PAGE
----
Monthly Archives: November 2013

Misfolding Polypeptides

A number of diseases—including diabetes, Alzheimer’s, and Parkinson’s—are associated with polypeptides that misfold and aggregate into fibrils that further clump together to form plaques. Researchers have now characterized the structure of an intermediate that leads to fibrils in the folding pathway of a polypeptide implicated in type 2 diabetes.

Disrupting formation of the intermediate structure may provide a new target for preventing or treating the disease, which is a growing public health problem. Type 2 diabetes is defined as an inability to produce enough of or respond properly to insulin. Consequently, glucose builds up in the bloodstream. Over time, the condition causes increasingly serious health problems.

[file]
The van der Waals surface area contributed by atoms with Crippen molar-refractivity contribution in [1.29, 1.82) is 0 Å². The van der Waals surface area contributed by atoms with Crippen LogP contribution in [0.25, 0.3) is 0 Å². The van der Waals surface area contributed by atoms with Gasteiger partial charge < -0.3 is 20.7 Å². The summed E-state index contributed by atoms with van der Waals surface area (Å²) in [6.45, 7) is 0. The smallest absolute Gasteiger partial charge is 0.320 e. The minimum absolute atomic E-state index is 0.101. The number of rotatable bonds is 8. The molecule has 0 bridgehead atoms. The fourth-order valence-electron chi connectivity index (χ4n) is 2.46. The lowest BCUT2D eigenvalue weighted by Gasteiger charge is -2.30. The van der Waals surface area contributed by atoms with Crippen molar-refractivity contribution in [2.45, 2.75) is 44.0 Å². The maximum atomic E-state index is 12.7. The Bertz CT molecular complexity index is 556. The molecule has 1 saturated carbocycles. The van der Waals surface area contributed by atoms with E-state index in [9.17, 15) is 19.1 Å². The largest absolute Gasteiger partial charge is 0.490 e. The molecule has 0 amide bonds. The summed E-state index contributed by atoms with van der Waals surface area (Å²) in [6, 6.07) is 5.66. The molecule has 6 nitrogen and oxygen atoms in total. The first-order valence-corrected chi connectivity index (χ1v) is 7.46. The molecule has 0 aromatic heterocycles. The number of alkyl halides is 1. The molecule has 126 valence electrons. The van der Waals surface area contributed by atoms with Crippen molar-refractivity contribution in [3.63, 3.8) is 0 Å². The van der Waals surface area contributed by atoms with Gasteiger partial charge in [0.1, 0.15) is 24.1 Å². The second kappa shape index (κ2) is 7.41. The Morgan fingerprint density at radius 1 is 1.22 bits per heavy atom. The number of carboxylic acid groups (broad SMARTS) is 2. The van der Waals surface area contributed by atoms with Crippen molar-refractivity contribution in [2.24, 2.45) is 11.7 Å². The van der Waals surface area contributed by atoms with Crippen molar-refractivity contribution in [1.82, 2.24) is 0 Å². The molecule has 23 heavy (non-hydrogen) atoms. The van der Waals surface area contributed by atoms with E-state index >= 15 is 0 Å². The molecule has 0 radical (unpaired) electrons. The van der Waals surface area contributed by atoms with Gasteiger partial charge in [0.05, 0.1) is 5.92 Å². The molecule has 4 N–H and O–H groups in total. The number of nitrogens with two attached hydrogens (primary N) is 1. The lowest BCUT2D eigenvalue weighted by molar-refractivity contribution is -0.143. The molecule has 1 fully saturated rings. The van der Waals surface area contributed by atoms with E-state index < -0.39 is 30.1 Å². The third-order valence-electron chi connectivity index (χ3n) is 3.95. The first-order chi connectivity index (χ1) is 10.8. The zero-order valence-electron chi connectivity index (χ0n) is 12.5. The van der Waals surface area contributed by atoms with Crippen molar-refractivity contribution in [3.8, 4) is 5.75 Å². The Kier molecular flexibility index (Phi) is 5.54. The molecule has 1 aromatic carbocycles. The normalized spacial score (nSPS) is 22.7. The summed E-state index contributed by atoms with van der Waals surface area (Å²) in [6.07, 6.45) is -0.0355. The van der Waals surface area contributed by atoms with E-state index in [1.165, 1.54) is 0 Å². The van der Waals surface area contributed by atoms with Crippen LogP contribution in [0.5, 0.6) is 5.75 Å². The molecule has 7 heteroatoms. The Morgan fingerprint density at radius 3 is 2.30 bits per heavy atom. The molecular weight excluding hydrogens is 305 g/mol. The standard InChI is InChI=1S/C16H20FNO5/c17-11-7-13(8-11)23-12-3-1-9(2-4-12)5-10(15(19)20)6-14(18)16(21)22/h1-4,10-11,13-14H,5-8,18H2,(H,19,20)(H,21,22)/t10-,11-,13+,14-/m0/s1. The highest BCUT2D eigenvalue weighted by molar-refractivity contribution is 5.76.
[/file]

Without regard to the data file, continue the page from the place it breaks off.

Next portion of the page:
The work to characterize the polypeptide intermediate was led by graduate student Lauren E. Buchanan and chemistry professor Martin T. Zanni of the University of Wisconsin, Madison.  REST

Heated Nanoparticles Throw Gene Therapy Switch

In a strategy known as gene therapy, scientists insert engineered DNA into diseased cells in order to treat or kill them. Now, researchers have combined nanotechnology and synthetic biology to create a simple switch to turn on such genes inside cells. They demonstrate that heat generated by magnetic nanoparticles activates the engineered genes, slowing tumor growth in mice (ACS Synth. Biol. 2013).  REST